America’s Cup: All Hands on Deck

Published on June 19th, 2017

by Craig Leweck, Scuttlebutt
“Well, that didn’t go well,” says every fan cheering for the America’s Cup Defender, Oracle Team USA. In the opening weekend of the 35th America’s Cup, the Jimmy Spithill skippered squad stared at the kiwi stern through all four races.

“How could they be that much faster,” asked the Defender fans. Remember how the kiwi team repeatedly said how the lessons of San Francisco would direct this effort? Their biggest error then was in showing their foiling ability too soon. Were the kiwis sandbagging through these Challenger trials?

Wink, wink.

“No worries, mate, we’ve been here before,” notes the Defense supporter, remembering the 1-8 hole the team dug out of to win the 34th edition in San Francisco. “Being down 0-3* is nothing.”

Perhaps, except this isn’t 2013. Back then, the boats were different. The skills were green. The Defender had far more experience in every department, and while their comeback remains remarkable, they had more gas in the tank. That kiwi team was maxed out.

To grow this America’s Cup, the Defender purposely closed this knowledge gap. The boats are now the same. The wings are now the same. The only differences are the foils and systems… all decisions that take months and months to develop and master. If Oracle Team USA needs to make a change, they have five days.

With the fifth race on Saturday, June 24, and racing to continue daily thereafter until there is a winner, time is not a luxury.

“Everything will be put out on the table, nothing will be off limits, and over the next five days our incredible shore team will be looking at every aspect of our boat,” states Spithill.

“Mate, they will get it done,” believes the Oracle fan. Few would doubt there will be improvements for the Defender, but they remain in the shadow of the New Zealand adage to not repeat the mistakes of 2013. Unlike that Challenger, this version does not look maxed out.

So what will this Aussie-led, American-funded squad do? There will be changes we may not see on the boat that may or may not help. Here’s a couple areas that are more guaranteed to have an impact:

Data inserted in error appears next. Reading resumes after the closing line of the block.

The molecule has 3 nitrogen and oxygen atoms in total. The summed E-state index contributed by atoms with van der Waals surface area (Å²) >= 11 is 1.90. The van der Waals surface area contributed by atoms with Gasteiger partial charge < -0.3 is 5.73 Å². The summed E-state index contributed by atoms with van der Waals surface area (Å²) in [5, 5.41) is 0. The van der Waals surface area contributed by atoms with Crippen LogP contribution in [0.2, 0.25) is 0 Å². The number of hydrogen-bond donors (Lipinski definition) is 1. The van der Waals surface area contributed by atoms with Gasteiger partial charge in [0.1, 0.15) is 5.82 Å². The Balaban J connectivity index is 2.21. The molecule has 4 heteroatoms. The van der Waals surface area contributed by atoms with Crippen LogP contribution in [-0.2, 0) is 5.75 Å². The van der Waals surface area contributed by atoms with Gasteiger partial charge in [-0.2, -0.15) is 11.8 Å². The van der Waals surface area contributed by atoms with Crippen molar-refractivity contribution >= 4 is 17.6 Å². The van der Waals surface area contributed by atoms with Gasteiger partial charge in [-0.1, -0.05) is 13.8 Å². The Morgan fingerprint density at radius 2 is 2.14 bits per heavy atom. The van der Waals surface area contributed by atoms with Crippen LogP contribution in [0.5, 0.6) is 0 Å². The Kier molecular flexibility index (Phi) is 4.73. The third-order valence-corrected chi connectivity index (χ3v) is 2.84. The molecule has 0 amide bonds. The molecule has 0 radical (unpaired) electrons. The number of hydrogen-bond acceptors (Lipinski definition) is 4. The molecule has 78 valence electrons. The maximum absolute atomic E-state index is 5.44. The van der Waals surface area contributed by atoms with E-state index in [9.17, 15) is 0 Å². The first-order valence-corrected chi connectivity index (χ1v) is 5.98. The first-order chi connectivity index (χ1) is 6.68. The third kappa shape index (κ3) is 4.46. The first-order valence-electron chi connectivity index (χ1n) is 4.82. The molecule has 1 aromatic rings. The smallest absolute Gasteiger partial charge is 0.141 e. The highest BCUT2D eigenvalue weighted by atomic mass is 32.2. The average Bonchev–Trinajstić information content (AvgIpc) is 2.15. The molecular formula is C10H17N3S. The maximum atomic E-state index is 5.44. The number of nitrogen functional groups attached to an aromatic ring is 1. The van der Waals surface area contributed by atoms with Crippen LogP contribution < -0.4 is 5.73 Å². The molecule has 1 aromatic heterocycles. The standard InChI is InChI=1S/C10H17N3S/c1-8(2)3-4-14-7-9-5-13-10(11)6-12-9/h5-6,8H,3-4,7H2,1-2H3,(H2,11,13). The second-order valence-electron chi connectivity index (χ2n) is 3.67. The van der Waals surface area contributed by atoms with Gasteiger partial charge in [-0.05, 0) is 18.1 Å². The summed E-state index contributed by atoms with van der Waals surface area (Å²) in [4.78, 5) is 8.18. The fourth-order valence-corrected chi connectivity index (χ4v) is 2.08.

Mother Nature: The kiwis are fast in light air and all of defense owner Larry Ellison’s money isn’t going to change that. So the Oracle better do a wind dance. Putting the ever variable wind forecasts for Bermuda aside, the long range outlook for the upcoming weekend winds is similar to this past weekend. Did the kiwis invest heavily in the low range? The defender needs to push the wind speed into the mid-teens to dig out of their hole.

Spitbull: After the first day, Spithill told the world press the boat speeds were comparable. I’m hoping that was a lie and he knew better. The kiwis were faster, and with the winds the same on day two, Spithill’s only option was to attack. This is match racing, right? Spithill got his reputation by brutalizing his opponent on the start, right? The kiwis win all the time when they are ahead. Nobody has ever passed them. But Spithill kept his gloves on, allowing the kiwi skipper Peter Burling to get even starts.

“Insanity: doing the same thing over and over again and expecting different results.” – Albert Einstein

To their credit, the Defender has worked tirelessly to make the 35th America’s Cup commercially sustainable. They have helped challengers participate, they shortened the event, and moded the races into a consumable broadcast product. But though this overhaul they have chipped away at advantages typically held by the Defender.

If the Defender wants to defend again, the focus can no longer be on Bermuda, on cocktail parties, on Superyachts. The focus must be on them. It’s now all hands on deck.

 

* Emirates Team New Zealand start with -1 point due to ORACLE TEAM USA’s win in the Louis Vuitton America’s Cup Qualifiers

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